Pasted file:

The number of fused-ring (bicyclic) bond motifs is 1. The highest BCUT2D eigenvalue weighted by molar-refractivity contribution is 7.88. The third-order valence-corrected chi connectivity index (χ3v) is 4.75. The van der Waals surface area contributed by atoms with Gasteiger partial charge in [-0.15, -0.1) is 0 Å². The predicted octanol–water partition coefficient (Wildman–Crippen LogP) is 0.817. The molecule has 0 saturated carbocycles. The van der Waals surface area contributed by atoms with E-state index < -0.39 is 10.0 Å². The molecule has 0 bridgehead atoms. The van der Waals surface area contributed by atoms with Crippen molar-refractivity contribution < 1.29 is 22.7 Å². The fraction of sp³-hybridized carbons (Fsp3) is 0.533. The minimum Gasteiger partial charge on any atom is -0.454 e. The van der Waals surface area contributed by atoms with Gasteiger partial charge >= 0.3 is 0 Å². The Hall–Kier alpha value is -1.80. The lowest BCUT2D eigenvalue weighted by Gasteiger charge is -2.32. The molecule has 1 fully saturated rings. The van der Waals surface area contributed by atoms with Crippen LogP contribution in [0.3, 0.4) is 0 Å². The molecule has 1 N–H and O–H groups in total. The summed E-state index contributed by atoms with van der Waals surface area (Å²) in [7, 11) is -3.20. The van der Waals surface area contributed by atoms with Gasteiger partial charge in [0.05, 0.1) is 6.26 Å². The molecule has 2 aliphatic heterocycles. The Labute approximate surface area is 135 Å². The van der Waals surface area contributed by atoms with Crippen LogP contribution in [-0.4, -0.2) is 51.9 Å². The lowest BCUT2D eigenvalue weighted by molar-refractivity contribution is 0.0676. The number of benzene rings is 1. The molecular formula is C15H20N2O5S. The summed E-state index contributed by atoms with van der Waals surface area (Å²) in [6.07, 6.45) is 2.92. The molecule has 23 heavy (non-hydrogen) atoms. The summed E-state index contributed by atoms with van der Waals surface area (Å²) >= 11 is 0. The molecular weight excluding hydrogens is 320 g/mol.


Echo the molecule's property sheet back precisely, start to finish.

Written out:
The number of fused-ring (bicyclic) bond motifs is 1. The highest BCUT2D eigenvalue weighted by molar-refractivity contribution is 7.88. The third-order valence-corrected chi connectivity index (χ3v) is 4.75. The van der Waals surface area contributed by atoms with Gasteiger partial charge in [-0.15, -0.1) is 0 Å². The predicted octanol–water partition coefficient (Wildman–Crippen LogP) is 0.817. The molecule has 0 saturated carbocycles. The van der Waals surface area contributed by atoms with E-state index < -0.39 is 10.0 Å². The molecule has 0 bridgehead atoms. The van der Waals surface area contributed by atoms with Crippen molar-refractivity contribution < 1.29 is 22.7 Å². The fraction of sp³-hybridized carbons (Fsp3) is 0.533. The minimum Gasteiger partial charge on any atom is -0.454 e. The van der Waals surface area contributed by atoms with Gasteiger partial charge >= 0.3 is 0 Å². The Hall–Kier alpha value is -1.80. The lowest BCUT2D eigenvalue weighted by Gasteiger charge is -2.32. The molecule has 1 fully saturated rings. The van der Waals surface area contributed by atoms with Crippen LogP contribution in [0.3, 0.4) is 0 Å². The molecule has 1 N–H and O–H groups in total. The summed E-state index contributed by atoms with van der Waals surface area (Å²) in [7, 11) is -3.20. The van der Waals surface area contributed by atoms with Gasteiger partial charge in [0.05, 0.1) is 6.26 Å². The molecule has 2 aliphatic heterocycles. The Labute approximate surface area is 135 Å². The van der Waals surface area contributed by atoms with Crippen LogP contribution in [-0.4, -0.2) is 51.9 Å². The lowest BCUT2D eigenvalue weighted by molar-refractivity contribution is 0.0676. The number of benzene rings is 1. The molecular formula is C15H20N2O5S. The summed E-state index contributed by atoms with van der Waals surface area (Å²) in [6.07, 6.45) is 2.92. The molecule has 23 heavy (non-hydrogen) atoms. The summed E-state index contributed by atoms with van der Waals surface area (Å²) >= 11 is 0. The molecular weight excluding hydrogens is 320 g/mol.